The meeting was led by a couple of manager-level-equivalents who were training us on how to use what is essentially a very large Excel spreadsheet with macros embedded in it to "make it easier to use." Apparently, there are a few tricks involved in retrieving the file off of our intranet and opening it up for editing. In passing, one of the manager-level-equivalents said, "So please just bear with us until we resolve some of the programming opportunities with this template."

For some reason, my mind latched onto that sentence and started looping around it. Finally, the grammar-checker region inside my brain spit out:
ERROR - There is a context discrepancy with the word "opportunity."


When this manager-level-equivalent made that statement, he didn't put any emphasis whatsoever on the word "opportunity," which would have implied that he was being facitious. In fact, I don't believe he was being facitious. I actually believe that he has forgotten what the word "opportunity" is supposed to mean.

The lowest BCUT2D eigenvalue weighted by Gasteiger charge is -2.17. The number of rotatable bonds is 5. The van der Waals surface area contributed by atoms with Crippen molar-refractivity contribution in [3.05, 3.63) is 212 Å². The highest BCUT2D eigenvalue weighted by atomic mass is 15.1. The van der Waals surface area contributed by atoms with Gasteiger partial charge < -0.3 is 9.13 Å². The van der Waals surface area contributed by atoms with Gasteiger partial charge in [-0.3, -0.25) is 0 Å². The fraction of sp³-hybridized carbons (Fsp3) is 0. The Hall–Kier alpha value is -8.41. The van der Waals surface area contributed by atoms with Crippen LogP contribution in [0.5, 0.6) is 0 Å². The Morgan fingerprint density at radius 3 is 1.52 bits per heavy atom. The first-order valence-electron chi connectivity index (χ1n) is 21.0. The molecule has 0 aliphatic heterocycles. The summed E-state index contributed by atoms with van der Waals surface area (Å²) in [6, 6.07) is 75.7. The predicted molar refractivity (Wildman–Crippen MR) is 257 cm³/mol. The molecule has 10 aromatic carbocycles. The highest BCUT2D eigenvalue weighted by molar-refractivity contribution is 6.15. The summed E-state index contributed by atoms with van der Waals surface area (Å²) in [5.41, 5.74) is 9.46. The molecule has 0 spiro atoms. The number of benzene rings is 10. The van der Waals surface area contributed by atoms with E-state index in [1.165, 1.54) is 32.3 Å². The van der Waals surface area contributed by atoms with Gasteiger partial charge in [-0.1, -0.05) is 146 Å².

Corporate euphemisms are subverting the English language! It's part of a plot to assimilate us all! We must resist!

Thursday, March 03, 2005

More on the Importance of Philosophy...

There is a beautifully written article on MSNBC by Rabbi Marc Gellman. It's called "'We Hold These Truths to Be Sacred' - What Thomas Jefferson would say about the Ten Commandments today." (As a side note, I also really liked his article called "Deep Gidget" from last week.) The article is about what Thomas Jefferson might say regarding the Ten Commandments and how they relate to the First Amendment.